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Rep. Mike Clampitt won his seat as the legislator for the 119th District in the North Carolina House of Representatives by less than 300 votes. The Republican’s November 2016 victory over Rep. Joe Sam Queen, a Democrat, came in the third race between the two in a district that includes Swain County, Jackson County and a portion of Haywood County. In March 2016, Clampitt won a Republican primary race against Aaron Littlefield by 1,200 votes.
Clampitt, 61, worked as a Charlotte firefighter for 28 years before retiring. He studied as Forsyth Community College and received a degree in fire science from Rowan Community College.
Carolina Public Press submitted a series of 12 questions to Clampitt as part of a series of conversations with new legislators. His responses are below.
CPP: What motivated you to run for office?
CLAMPITT: I have been in public service for over half my life, and it has been a calling and a duty.
CPP: What do you believe are the key issues facing the incoming class of the General Assembly?
CLAMPITT: Maintaining the positive growth that the state has had for the past four years with jobs and keeping the taxes low for our citizens.
CPP: Gov. Roy Cooper recently proposed expanding Medicaid under the Affordable Care Act. Please explain your opinion of this proposal.
CLAMPITT: An expansion is possible with any program in our state. The question is: how is it to be funded and where is the money going to come from?
CPP: What House committees will you serve on, or do you hope to serve on, and why?
CLAMPITT: I have requested to be on committees that I felt important to the needs of the counties I serve. They are: Aging, Children and Families, Education-Community Colleges, Transportation-Appropriations, Wildlife Resources, Homeland Security and Public Safety and Veterans Service.
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CPP: How has your prior work and public service experience prepared you to serve in the General Assembly?
CLAMPITT: Having had the life’s experiences I have had, the opportunity will greatly assist me in positive decision making for the good of all North Carolina citizens.
CPP: What is your overall opinion of the state’s public education system? What changes would you like to see in North Carolina’s public schools?
CLAMPITT: We have made great strides in our educational system in North Carolina by increasing teacher pay and reining in the issues with Common Core.
CPP: H.B. 2 has been a hot-button issue for both its supporters and opponents. What is your opinion of the law and do you believe it will remain in place?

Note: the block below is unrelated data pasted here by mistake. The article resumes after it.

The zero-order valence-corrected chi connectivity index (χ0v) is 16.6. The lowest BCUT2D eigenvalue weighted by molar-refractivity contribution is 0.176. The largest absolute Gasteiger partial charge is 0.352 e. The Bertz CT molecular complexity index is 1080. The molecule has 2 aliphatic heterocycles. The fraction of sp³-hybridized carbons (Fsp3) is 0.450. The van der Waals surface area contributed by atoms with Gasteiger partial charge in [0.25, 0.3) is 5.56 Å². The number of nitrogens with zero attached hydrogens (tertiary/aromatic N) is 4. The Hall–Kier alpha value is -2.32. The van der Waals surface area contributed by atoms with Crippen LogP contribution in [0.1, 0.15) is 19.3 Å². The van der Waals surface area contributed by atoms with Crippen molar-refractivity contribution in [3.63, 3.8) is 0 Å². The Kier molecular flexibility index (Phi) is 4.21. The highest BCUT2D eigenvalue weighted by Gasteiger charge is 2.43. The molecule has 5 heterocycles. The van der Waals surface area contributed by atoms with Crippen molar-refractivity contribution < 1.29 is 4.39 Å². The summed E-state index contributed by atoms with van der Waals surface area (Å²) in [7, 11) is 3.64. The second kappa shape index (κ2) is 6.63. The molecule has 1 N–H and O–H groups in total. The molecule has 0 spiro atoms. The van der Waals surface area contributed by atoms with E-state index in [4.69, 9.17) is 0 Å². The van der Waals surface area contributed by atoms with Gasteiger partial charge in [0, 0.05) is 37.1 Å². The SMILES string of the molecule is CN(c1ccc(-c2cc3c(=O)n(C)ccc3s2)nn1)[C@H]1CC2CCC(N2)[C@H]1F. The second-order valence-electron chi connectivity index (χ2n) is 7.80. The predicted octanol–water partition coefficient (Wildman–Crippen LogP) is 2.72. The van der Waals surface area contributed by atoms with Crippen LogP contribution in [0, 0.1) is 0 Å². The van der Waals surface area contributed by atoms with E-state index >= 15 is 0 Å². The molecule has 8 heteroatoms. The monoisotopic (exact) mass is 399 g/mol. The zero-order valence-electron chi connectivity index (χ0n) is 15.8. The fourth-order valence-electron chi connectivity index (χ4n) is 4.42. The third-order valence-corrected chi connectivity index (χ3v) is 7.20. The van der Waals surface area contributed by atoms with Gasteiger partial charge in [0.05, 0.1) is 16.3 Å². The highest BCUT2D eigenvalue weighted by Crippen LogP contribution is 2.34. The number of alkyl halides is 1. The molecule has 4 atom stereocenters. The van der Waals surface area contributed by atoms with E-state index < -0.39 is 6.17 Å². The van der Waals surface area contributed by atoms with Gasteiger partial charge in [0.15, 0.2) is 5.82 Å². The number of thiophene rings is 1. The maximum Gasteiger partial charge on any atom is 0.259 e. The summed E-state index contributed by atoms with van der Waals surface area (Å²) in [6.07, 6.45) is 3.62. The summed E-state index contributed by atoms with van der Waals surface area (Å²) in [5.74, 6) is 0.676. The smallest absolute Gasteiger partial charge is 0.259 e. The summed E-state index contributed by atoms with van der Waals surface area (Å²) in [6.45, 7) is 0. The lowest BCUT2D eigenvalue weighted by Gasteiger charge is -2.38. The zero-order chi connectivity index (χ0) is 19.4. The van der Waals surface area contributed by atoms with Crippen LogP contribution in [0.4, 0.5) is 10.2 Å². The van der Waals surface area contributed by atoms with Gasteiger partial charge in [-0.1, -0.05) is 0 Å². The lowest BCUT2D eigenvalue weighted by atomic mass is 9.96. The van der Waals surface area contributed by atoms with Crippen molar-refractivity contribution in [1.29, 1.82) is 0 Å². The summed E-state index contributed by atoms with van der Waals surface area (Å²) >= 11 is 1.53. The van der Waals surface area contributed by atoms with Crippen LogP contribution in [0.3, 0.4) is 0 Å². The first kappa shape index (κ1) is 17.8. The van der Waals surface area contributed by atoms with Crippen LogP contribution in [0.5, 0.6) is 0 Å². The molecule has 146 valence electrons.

CLAMPITT: I support the intent and integrity of H.B. 2.
CPP: Would you like to see any changes made to North Carolina’s gun laws (either strengthening or loosening those laws)?
CLAMPITT: There are quite enough gun laws on the books now. It is my belief that law-abiding citizens are allowed to exercise their second amendment rights openly.
CPP: Please describe your personal political philosophy. What issues are most important to you?
CLAMPITT: As a fire captain, charged with the lives of personnel and those of the public, it was to always do the best job for the public as possible while keeping those under my command as safe as possible. Important issue: public safety.
CPP: What are some pieces of legislation you’d like to sponsor or co-sponsor?
CLAMPITT: It is too early to have decisions on bills to be filed. It is an involved process and, when it is time, those items will be addressed.
CPP: Republicans have supermajorities in both chambers of the General Assembly. How important is bipartisanship to you, and can you identify any areas where Republicans and Democrats in the legislature can work together?
CLAMPITT: I believe that all the legislators in both houses of the General Assembly want to work together to make our great state of North Carolina greater.
CPP: Forbes magazine recently ranked North Carolina as the No. 2 state in the U.S. in terms of business climate. How can the General Assembly work to ensure that trend continues?
CLAMPITT: Hopefully we will continue the job that has been started in the preceding years of repealing the over-regulation of businesses, reducing the tax burden on the citizens, enticing of those businesses that are looking to relocate to come to North Carolina and promoting the trades education to put more to work.
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